Table 1.
Demographics of Patients Included in This Study (N = 480)
Table 1.
Demographics of Patients Included in This Study (N = 480)
All annotations and progress notes were then de-identified using a previously published NLP algorithm, Philter,27 which was developed to censor PHI in free-text notes. In summary, Philter automatically replaces words thought to be PHI with a series of asterisks, thus preserving word length. Philter was originally trained on data from the i2b2 dataset28 and 4500 randomly selected visit notes across all specialties from the University of California at San Francisco. Additionally, Philter uses a whitelist and blacklist to ensure that certain words are always kept or deleted, respectively. Because our progress notes also contained institutional data and PHI that could potentially identify the clinician (e.g., “Casey Eye Institute,” “Director of Glaucoma Service”), we added several terms related to tenure track and institution name that could identify providers to Philter's blacklist. We also added a standardized list of medication names (both generic and brand names) and common ophthalmic abbreviations to Philter's whitelist. The medication list was downloaded from the publicly available ClinCalc DrugSpell Dictionary, which contains medication names from two federal sources: U.S. Food and Drug Administration Orange Book and RxNorm.29 The list of common ophthalmic abbreviations was adapted from the EyeGuru “Ophthalmology abbreviations list and ophtho note translator.”30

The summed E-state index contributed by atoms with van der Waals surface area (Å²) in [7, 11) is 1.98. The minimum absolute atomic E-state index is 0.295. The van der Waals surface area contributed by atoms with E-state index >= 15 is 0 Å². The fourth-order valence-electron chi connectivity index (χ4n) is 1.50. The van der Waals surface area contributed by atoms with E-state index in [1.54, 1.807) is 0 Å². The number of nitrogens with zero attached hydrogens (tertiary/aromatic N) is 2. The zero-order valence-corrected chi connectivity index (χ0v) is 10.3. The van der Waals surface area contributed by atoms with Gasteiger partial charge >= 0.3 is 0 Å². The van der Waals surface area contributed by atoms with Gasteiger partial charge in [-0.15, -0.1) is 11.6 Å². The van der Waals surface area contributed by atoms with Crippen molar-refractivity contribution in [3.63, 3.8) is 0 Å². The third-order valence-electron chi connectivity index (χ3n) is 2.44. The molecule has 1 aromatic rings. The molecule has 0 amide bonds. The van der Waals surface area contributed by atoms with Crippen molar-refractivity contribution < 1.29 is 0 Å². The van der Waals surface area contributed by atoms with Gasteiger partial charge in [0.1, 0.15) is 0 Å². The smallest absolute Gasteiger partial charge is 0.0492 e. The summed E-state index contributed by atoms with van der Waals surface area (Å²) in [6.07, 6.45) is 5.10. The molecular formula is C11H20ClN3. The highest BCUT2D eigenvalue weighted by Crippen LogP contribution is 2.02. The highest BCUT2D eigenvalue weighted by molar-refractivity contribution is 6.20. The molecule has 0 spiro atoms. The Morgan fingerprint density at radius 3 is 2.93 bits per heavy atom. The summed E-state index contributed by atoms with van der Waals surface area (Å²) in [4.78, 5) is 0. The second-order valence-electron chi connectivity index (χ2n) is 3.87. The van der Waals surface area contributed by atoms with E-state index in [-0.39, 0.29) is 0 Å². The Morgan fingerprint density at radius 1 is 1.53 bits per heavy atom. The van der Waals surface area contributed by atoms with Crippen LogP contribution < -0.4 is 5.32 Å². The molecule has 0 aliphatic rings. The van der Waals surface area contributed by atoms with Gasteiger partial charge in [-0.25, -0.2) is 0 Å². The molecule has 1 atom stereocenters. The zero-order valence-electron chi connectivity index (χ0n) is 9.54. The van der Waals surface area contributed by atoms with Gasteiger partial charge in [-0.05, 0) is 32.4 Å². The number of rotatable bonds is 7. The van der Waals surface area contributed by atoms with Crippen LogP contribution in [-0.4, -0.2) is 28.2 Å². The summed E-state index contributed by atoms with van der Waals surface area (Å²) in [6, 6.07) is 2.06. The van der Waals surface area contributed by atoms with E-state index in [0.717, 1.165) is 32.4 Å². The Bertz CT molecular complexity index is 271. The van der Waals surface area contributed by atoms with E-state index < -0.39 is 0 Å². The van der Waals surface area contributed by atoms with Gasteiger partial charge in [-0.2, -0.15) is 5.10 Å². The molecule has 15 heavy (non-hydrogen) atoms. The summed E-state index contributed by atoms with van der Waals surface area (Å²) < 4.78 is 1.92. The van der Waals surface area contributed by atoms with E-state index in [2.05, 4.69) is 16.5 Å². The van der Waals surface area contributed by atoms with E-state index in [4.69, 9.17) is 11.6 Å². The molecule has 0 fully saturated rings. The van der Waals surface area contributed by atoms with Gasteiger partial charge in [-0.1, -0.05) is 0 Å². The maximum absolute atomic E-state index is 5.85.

Data Summary
Our dataset is publicly available at Overall, 480 de-identified visit notes from 480 unique patients were included in this dataset. This included 5520 annotated sentences for ophthalmic medications. Additionally, a single de-identified file containing all annotated entities for ophthalmic medications was included. To promote transparency in our data collection methods and intended uses for this data, we have provided a HealthSheet, a structured datasheet specific to healthcare datasets as recommended by Rostamzadeh et al.31 based on the original datasheet by Gebru et al.32 which was developed for open-datasets for all use cases in AI. This datasheet is provided in the Supplementary Materials. Demographic data for patients included in this dataset are shown in Table 1. This dataset is available under the open-source three-clause Berkeley Source Distribution license. 
Raw Data
The raw dataset is provided as two separate folders: